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  1. OK you savage animals, time to tear a gun apart! This is the only photo I have of what looks to be a police positive from the 1930s. Judging from m cylinder it looks to be a .38. I can see significant Holster wear on the cylinder, and possibly on the barrel I’m assuming the other side Is of the same grade. So I would say this is one probably shooter grade value. A buddy of mine is getting rid of it for his dad, what do you think would be a fair price for This gun? I know you guys know colts like the back of your hand and never miss a chance to tell a guy that one of his screws Isn’t original, so have at it. Thanks in advance, and keep your pants and your powder dry.....
    F820E7CC-AF5B-42A3-ADEB-82D8F570DE15.jpeg
 

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Remember that’s not a common 38 special. It’s 38 S&W of which ammo is still made but harder to find and up to twice the price of common 38 special. $250, plus or minus $50. Those hard rubber stocks were discontinued in the early to mid 20’s, so if original to the gun ( the serial number is usually etched in the inside of the stocks), the gun was made earlier than the 30’s.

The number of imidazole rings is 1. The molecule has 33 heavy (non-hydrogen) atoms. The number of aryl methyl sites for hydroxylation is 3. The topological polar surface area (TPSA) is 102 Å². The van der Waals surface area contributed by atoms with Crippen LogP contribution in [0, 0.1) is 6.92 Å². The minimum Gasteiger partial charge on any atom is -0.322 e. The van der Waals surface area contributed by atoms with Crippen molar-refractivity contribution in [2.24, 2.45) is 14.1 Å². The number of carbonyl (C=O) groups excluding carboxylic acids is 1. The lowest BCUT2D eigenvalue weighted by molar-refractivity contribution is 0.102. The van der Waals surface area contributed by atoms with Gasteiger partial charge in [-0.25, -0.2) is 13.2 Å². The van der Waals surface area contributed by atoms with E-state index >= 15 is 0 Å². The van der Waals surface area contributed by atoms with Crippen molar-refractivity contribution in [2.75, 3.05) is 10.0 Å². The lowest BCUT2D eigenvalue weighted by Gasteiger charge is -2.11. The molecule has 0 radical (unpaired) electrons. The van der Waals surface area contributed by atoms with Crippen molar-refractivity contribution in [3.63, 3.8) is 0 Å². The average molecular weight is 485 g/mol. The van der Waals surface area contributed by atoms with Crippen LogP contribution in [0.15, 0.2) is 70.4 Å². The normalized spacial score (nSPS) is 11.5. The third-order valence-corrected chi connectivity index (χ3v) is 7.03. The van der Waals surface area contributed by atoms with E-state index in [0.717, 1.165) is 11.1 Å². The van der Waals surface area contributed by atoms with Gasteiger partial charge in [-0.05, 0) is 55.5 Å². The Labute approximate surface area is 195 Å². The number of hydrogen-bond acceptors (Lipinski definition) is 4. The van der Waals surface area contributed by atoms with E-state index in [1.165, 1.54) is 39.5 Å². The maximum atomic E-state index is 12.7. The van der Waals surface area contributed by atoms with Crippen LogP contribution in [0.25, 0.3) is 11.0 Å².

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I would be hard pressed at even $175. It's rough, the sideplate screws are buggered, the left grip is loose or wonky, and Colt made tens of thousands of them. They are fine revolvers, but there are much better examples very reasonably priced in the $300 range.

If the top strap and trigger are smooth, it's a first issue or pre-1928.
 

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It's about the cheapest model, worst condition, and undesirable caliber of a vintage Colt. $125 IF you really like it. Otherwise, save about double or triple that much and get a nice looking one.
 
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